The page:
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Original Issue


If you wonder what the secret is behind George Plimpton's Walter Mitty books, in which he plays with and against the pros in football, baseball and so on—books like Paper Lion, Out of My League and The Bogey Man—the answer is to be found in the very first few pages of Open Net (W.W. Norton & Co., $16.95), his latest adventure. In it Plimpton is invited to train with the Boston Bruins and play goalie for them in a preseason game against the Philadelphia Flyers at the Spectrum.

The first thing he does after the arrangements with the Bruins are completed is to look in the New York City Yellow Pages for an ice rink where he can get his wet-spaghettilike ankles in shape. For hours each evening Plimpton shuffles around the ice, observing the struggles of overweight businessmen hoping to lose a few pounds and preteen girls performing endless routines under the watchful eyes of their stagestruck mothers. This doesn't do his ankles much good, and it also fails to quiet his anxiety at the prospect of facing the physical intimidation and battering of the Flyers' Broad Street Bullies. One evening, exhausted and despairing as he sits on a bench at the rink, he's approached by another middle-aged gentleman and asked if he would like to stay after the rink closes officially at midnight and work out with a team of amateurs called Gitler's Gorillas. The Gorillas' roster includes a few stockbrokers, a jazz musician and a chef, and the goalie is a butcher from Kew Gardens. Scrimmaging with the Gorillas, Plimpton reasons, would be a good way to prepare for the Flyers.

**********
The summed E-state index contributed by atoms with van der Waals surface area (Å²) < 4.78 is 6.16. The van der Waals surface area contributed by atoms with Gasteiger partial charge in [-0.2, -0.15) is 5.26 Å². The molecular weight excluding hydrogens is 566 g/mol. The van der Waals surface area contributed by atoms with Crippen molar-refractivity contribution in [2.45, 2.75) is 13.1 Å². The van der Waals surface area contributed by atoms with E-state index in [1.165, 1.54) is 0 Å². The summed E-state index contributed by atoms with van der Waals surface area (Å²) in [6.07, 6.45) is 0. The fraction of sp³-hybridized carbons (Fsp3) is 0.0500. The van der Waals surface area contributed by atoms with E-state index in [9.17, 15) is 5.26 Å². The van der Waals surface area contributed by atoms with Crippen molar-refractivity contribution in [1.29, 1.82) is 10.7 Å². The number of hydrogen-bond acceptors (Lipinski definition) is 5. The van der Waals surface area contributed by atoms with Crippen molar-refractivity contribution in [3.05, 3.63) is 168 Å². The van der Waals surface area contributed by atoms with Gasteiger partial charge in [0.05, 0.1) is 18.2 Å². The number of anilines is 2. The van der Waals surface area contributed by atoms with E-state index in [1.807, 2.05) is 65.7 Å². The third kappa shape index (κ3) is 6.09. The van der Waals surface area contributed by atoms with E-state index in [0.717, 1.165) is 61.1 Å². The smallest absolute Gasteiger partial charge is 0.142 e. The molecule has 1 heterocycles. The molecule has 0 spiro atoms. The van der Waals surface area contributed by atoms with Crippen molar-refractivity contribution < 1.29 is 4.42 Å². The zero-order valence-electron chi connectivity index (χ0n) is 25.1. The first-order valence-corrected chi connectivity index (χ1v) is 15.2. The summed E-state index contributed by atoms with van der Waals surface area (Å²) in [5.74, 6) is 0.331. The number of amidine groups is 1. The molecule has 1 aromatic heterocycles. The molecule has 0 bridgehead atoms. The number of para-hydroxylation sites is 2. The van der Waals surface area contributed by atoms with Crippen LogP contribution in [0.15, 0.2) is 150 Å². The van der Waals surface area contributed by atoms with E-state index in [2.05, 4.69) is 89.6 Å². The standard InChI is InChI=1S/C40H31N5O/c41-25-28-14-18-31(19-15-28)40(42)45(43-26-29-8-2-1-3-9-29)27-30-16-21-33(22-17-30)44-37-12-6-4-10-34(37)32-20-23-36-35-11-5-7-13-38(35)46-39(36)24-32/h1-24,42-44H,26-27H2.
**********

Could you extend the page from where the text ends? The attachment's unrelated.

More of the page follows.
A few pages later, Plimpton checks in at the motel where the Bruins stay during preseason training in Fitchburg, Mass. He is assigned a room and a roommate, a rookie goaltender named Jim (Seaweed) Pettie. (Seaweed got his name because of the wild, stringy look of his hair during games; apparently it's a hereditary condition because his father's nickname is Kelp.) Plimpton goes to his room. Seaweed isn't there, but he soon arrives—through the window. Seaweed explains he likes shortcuts; why bother to go through the lobby? He learned this trick from another Bruin flake, Derek Sanderson. Sanderson would "leap in through the window headfirst and land on his stomach...a running start in the parking lot, through the flowerbed, up and in. You'd hear a crash in there as he slid along the floor." One night in Fitchburg, Sanderson flew through the wrong window—into a room where two people were watching TV and a third was playing cards at a table. Sanderson "passed out on the floor in a heap" (the three people were in shock for quite a while).

The point of these two stories is that things happen to George Plimpton. You and I could go to our neighborhood ice rink every night for 12 years, and nobody would ever ask us to stick around and scrimmage with a team called the Gorillas. You and I could check in at every motel on the AAA's list and we would never meet, much less be assigned to room with, a through-the-flower-bed, up-and-in window-leaper. That's why Plimpton writes these books and we read them.

He survives the training period and avoids the traditional hazing (being pinned down and shaved all over) by inadvertently bleeding on the ice in defense of his goal. He retells some wonderful hockey tales he hears in beery bull sessions. And while playing against the Flyers, he even defends against a penalty shot by Reggie Leach that his Bruin teammates conspire to set up. He also ventures some opinions about the toughness of NHL players—out of his own experiences—that are not going to sit well with his NFL friends. Some may argue over his estimate of the skill demanded to play top hockey as compared with other sports.

Two caveats. First, the straight-man style of questioning Plimpton uses in most interviews tends to get tiresome. One knows Plimpton is not that naive. Second, it seems obvious that he planned to end the book with the climactic Flyer game, discovered he was short, and wrote an additional few chapters; though pertinent and interesting enough, they have the feel of anticlimax. On the other hand, what more satisfactory anticlimax could a hockey book have than a description of how you defended your goal three times against Wayne Gretzky, one-on-one? Plimpton does that, too.